How a Baltimore Tobacco Company Got a Mural in Little Falls, MN

If you’ve spent any amount of time in Little Falls, chances are good you have caught a glimpse of this mural. It is the Gail & Ax Navy Tobacco painting on the outside of the Hauer Electric Building on 1st Avenue SE in Little Falls.

The giant wall is an advertisement for Gail & Ax Navy Tobacco, a company I don’t recall ever seeing behind gas station counters. A quick Google search lead me to the Antique Advertising Expert:

The G. W. Gail & Ax Company produced smoking tobacco, cut plug, chewing tobacco and snuff.  Along with the famous Navy brand, their second largest seller was call “Little Joker”.  Most of their tobacco product was grown in Virginia, North Carolina, Kentucky and Maryland.   The production of tobacco eventually reached over three million pounds of finished product and the Gail & Ax firm helped propel Baltimore to become one of the leading tobacco production cities in the United States.

– The Antique Advertising Expert

So how did an East Coast tobacco brand find it’s way to Central Minnesota?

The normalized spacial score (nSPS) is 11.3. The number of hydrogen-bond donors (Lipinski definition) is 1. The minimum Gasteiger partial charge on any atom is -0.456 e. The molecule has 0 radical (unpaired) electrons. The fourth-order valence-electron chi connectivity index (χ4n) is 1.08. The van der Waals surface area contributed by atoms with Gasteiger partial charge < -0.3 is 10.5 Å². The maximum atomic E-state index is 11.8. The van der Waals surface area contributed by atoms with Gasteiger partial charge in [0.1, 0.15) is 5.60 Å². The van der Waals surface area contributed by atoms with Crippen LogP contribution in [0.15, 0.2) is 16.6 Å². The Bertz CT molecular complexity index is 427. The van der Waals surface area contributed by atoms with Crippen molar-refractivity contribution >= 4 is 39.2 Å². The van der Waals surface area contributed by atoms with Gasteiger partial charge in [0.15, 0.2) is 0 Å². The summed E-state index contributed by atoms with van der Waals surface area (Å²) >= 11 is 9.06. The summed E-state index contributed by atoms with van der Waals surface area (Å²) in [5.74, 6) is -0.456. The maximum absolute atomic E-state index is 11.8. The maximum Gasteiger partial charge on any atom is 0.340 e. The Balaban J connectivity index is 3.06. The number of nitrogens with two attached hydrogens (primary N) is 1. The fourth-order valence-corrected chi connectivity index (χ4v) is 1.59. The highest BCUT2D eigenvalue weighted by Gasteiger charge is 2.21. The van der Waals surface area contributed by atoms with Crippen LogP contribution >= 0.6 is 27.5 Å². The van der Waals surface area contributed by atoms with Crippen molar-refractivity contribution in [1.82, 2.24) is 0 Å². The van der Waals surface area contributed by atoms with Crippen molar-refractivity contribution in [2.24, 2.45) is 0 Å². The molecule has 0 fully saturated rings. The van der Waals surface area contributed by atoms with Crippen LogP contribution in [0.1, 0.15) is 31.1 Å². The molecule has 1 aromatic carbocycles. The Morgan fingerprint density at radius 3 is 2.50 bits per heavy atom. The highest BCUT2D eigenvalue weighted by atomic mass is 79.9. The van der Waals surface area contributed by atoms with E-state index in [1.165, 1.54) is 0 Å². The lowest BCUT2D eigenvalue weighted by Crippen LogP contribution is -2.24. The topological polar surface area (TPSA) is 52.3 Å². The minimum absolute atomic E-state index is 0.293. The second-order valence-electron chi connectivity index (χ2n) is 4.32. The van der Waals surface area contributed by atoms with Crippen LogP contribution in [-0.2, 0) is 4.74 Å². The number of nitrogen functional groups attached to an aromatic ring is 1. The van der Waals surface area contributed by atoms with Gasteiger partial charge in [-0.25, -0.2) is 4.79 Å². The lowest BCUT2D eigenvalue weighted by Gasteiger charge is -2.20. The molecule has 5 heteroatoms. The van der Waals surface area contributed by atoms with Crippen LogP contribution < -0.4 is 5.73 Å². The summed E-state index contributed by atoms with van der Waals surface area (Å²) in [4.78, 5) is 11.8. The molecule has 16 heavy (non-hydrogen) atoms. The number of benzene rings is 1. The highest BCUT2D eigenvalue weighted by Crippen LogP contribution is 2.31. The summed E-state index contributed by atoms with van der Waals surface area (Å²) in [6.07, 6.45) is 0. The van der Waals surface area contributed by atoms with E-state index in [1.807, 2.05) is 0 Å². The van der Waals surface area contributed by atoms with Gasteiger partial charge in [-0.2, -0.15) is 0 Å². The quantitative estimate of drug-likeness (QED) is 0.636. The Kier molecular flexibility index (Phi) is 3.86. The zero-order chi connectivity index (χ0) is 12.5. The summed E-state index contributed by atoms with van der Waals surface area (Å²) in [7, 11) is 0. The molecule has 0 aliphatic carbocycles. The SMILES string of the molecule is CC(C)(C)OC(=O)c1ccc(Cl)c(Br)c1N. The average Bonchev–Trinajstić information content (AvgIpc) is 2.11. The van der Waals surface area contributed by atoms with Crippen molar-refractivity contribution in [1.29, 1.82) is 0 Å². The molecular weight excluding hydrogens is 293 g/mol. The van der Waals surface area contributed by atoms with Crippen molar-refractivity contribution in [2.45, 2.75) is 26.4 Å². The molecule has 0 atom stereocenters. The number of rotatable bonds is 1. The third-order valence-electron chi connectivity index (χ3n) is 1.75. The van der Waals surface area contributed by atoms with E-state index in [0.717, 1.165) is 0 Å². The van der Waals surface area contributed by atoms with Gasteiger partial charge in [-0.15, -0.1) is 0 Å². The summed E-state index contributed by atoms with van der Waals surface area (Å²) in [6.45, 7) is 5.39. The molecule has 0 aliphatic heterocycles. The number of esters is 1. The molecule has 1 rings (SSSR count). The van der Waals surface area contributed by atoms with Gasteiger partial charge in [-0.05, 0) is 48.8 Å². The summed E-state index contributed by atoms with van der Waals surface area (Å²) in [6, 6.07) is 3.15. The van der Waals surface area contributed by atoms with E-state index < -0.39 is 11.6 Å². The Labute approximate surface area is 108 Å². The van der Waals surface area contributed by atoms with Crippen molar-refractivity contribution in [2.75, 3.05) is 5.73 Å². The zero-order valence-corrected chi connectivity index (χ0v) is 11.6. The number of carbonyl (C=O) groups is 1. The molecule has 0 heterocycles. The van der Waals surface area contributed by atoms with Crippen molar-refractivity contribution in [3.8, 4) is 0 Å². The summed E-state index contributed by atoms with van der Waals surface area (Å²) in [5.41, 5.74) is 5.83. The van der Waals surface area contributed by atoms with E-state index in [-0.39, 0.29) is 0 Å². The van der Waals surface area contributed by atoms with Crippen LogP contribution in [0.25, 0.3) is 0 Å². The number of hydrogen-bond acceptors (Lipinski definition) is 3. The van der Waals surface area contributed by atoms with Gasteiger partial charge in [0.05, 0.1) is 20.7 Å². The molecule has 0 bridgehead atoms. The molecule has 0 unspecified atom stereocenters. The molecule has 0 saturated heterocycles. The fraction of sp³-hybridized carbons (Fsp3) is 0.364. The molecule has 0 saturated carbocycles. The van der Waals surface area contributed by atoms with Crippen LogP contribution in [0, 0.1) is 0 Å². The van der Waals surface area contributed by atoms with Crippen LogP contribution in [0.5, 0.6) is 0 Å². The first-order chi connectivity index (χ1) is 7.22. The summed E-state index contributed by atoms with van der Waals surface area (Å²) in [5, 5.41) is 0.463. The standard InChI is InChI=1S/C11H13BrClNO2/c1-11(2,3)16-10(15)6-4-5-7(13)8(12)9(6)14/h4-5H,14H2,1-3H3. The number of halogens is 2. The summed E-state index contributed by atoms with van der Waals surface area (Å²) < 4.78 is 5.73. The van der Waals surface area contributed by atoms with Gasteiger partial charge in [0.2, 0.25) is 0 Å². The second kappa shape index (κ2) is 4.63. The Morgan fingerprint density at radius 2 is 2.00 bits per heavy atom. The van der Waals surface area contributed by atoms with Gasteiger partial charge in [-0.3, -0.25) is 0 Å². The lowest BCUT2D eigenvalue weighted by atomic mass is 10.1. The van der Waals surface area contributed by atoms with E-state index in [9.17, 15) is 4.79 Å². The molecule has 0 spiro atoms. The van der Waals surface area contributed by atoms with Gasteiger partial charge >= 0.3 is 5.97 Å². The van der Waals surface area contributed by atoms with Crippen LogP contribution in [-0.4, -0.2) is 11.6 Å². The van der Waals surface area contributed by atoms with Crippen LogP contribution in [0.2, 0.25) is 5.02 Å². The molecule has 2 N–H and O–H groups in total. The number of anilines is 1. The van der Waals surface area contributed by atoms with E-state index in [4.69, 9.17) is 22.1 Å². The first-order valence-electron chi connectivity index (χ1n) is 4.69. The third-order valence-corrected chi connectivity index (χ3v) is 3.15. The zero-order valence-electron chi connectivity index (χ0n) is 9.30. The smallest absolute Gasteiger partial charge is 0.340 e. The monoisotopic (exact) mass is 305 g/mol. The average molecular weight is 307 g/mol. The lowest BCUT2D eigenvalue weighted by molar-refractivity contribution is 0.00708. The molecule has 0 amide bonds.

Originally painted by Pete Lind, the Little Falls mural was completed on December 17, 1906, when the temperature was 17 below zero. When it was set to be repainted in 2000, it was turned from an advertisement, to an anti-smoking statement piece.

To accomplish that, Frank Gosiak was put in charge of the project. It was commissioned in 2000 by the Freshwater Education District, and 11 students at the time gave the mural new life, and added an addition. To the right there is a painting of a cemetery. The tombstones depicted have increments of 10 years, with the total amount of smoking related deaths painted along side them.

The Navy Tobacco Mural addition that was painted in 2000

The last panel of the mural shows a pack of tobacco going up in smoke. A strong statement in the battle to put an end to smoking and the death it causes.

As a person who has lost two wonderful grandparents to lung cancer (caused by smoking) I think this is a great public piece that reminds people of the dangers of the habit, and hopefully it makes people want to make the numbers on the tombstones lower and lower every year.

The next time you are in Little Falls, I strongly suggest taking 5 minutes to take in the mural for yourself, and maybe even snap a selfie.


2 thoughts on “How a Baltimore Tobacco Company Got a Mural in Little Falls, MN

Add yours

Leave a Reply to Abbey Cancel reply

Fill in your details below or click an icon to log in: Logo

You are commenting using your account. Log Out /  Change )

Facebook photo

You are commenting using your Facebook account. Log Out /  Change )

Connecting to %s

Website Powered by

Up ↑

%d bloggers like this: